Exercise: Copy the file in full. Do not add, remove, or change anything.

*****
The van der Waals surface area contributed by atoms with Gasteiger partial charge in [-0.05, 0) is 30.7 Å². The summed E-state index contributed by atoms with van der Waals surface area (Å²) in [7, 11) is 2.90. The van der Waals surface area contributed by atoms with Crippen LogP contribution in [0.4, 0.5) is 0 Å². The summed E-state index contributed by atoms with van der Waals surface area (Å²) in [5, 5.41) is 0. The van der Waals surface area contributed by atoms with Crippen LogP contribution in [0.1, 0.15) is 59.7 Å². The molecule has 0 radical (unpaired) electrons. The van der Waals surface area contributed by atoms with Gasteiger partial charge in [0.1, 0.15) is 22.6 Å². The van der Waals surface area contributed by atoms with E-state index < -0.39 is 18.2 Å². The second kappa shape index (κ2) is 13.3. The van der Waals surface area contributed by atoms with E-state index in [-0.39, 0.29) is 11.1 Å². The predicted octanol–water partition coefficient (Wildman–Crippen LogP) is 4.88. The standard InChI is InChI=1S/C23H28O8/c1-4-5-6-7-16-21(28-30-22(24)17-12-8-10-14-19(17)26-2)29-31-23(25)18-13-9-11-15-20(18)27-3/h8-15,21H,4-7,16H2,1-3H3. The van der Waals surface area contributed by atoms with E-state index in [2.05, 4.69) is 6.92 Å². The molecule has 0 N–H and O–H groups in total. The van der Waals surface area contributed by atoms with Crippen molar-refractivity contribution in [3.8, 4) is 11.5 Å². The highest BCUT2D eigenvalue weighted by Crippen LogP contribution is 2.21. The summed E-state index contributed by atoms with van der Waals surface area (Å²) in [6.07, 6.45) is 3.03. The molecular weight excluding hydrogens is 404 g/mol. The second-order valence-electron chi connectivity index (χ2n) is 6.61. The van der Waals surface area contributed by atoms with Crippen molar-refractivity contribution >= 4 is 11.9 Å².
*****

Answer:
The van der Waals surface area contributed by atoms with Gasteiger partial charge in [-0.05, 0) is 30.7 Å². The summed E-state index contributed by atoms with van der Waals surface area (Å²) in [7, 11) is 2.90. The van der Waals surface area contributed by atoms with Crippen LogP contribution in [0.4, 0.5) is 0 Å². The summed E-state index contributed by atoms with van der Waals surface area (Å²) in [5, 5.41) is 0. The van der Waals surface area contributed by atoms with Crippen LogP contribution in [0.1, 0.15) is 59.7 Å². The molecule has 0 radical (unpaired) electrons. The van der Waals surface area contributed by atoms with Gasteiger partial charge in [0.1, 0.15) is 22.6 Å². The van der Waals surface area contributed by atoms with E-state index < -0.39 is 18.2 Å². The second kappa shape index (κ2) is 13.3. The van der Waals surface area contributed by atoms with E-state index in [-0.39, 0.29) is 11.1 Å². The predicted octanol–water partition coefficient (Wildman–Crippen LogP) is 4.88. The standard InChI is InChI=1S/C23H28O8/c1-4-5-6-7-16-21(28-30-22(24)17-12-8-10-14-19(17)26-2)29-31-23(25)18-13-9-11-15-20(18)27-3/h8-15,21H,4-7,16H2,1-3H3. The van der Waals surface area contributed by atoms with E-state index in [2.05, 4.69) is 6.92 Å². The molecule has 0 N–H and O–H groups in total. The van der Waals surface area contributed by atoms with Crippen molar-refractivity contribution in [3.8, 4) is 11.5 Å². The highest BCUT2D eigenvalue weighted by Crippen LogP contribution is 2.21. The summed E-state index contributed by atoms with van der Waals surface area (Å²) in [6.07, 6.45) is 3.03. The molecular weight excluding hydrogens is 404 g/mol. The second-order valence-electron chi connectivity index (χ2n) is 6.61. The van der Waals surface area contributed by atoms with Crippen molar-refractivity contribution >= 4 is 11.9 Å².